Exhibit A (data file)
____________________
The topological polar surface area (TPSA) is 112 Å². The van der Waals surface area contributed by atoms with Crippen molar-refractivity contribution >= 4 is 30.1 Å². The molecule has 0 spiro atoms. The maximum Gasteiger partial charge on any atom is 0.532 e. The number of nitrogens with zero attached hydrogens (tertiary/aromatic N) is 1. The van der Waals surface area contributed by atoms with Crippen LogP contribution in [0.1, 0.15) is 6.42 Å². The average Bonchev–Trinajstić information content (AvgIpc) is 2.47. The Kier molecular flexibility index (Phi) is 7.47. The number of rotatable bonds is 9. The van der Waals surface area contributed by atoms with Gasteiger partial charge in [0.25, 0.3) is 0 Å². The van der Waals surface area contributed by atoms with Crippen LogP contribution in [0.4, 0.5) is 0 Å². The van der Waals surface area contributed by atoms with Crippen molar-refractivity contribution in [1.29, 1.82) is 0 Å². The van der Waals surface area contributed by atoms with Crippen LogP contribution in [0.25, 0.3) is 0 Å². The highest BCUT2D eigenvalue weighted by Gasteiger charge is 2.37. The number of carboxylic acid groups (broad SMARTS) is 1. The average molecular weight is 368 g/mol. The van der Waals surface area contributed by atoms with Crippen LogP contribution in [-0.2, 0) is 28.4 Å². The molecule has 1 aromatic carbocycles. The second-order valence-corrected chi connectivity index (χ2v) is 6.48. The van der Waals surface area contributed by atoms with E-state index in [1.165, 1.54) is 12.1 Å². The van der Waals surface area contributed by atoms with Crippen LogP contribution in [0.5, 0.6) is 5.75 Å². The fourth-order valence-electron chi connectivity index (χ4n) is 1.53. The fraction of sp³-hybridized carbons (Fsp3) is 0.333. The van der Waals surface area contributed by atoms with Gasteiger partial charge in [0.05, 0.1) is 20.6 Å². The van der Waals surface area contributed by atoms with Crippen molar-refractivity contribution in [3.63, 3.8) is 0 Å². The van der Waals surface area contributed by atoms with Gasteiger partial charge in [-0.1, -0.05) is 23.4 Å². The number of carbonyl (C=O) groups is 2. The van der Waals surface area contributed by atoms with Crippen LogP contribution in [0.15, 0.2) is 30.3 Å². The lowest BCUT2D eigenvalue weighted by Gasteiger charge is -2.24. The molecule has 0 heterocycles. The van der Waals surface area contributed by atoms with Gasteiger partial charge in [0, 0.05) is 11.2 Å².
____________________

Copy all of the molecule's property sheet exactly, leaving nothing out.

The topological polar surface area (TPSA) is 112 Å². The van der Waals surface area contributed by atoms with Crippen molar-refractivity contribution >= 4 is 30.1 Å². The molecule has 0 spiro atoms. The maximum Gasteiger partial charge on any atom is 0.532 e. The number of nitrogens with zero attached hydrogens (tertiary/aromatic N) is 1. The van der Waals surface area contributed by atoms with Crippen LogP contribution in [0.1, 0.15) is 6.42 Å². The average Bonchev–Trinajstić information content (AvgIpc) is 2.47. The Kier molecular flexibility index (Phi) is 7.47. The number of rotatable bonds is 9. The van der Waals surface area contributed by atoms with Gasteiger partial charge in [0.25, 0.3) is 0 Å². The van der Waals surface area contributed by atoms with Crippen LogP contribution in [0.4, 0.5) is 0 Å². The van der Waals surface area contributed by atoms with Crippen molar-refractivity contribution in [1.29, 1.82) is 0 Å². The van der Waals surface area contributed by atoms with Crippen LogP contribution in [0.25, 0.3) is 0 Å². The highest BCUT2D eigenvalue weighted by Gasteiger charge is 2.37. The number of carboxylic acid groups (broad SMARTS) is 1. The average molecular weight is 368 g/mol. The van der Waals surface area contributed by atoms with Crippen LogP contribution in [-0.2, 0) is 28.4 Å². The molecule has 1 aromatic carbocycles. The second-order valence-corrected chi connectivity index (χ2v) is 6.48. The van der Waals surface area contributed by atoms with E-state index in [1.165, 1.54) is 12.1 Å². The van der Waals surface area contributed by atoms with Crippen LogP contribution in [0.5, 0.6) is 5.75 Å². The fourth-order valence-electron chi connectivity index (χ4n) is 1.53. The fraction of sp³-hybridized carbons (Fsp3) is 0.333. The van der Waals surface area contributed by atoms with Gasteiger partial charge in [0.05, 0.1) is 20.6 Å². The van der Waals surface area contributed by atoms with Crippen molar-refractivity contribution in [3.63, 3.8) is 0 Å². The van der Waals surface area contributed by atoms with Gasteiger partial charge in [-0.1, -0.05) is 23.4 Å². The number of carbonyl (C=O) groups is 2. The van der Waals surface area contributed by atoms with Crippen LogP contribution in [0.15, 0.2) is 30.3 Å². The lowest BCUT2D eigenvalue weighted by Gasteiger charge is -2.24. The molecule has 0 heterocycles. The van der Waals surface area contributed by atoms with Gasteiger partial charge in [0, 0.05) is 11.2 Å².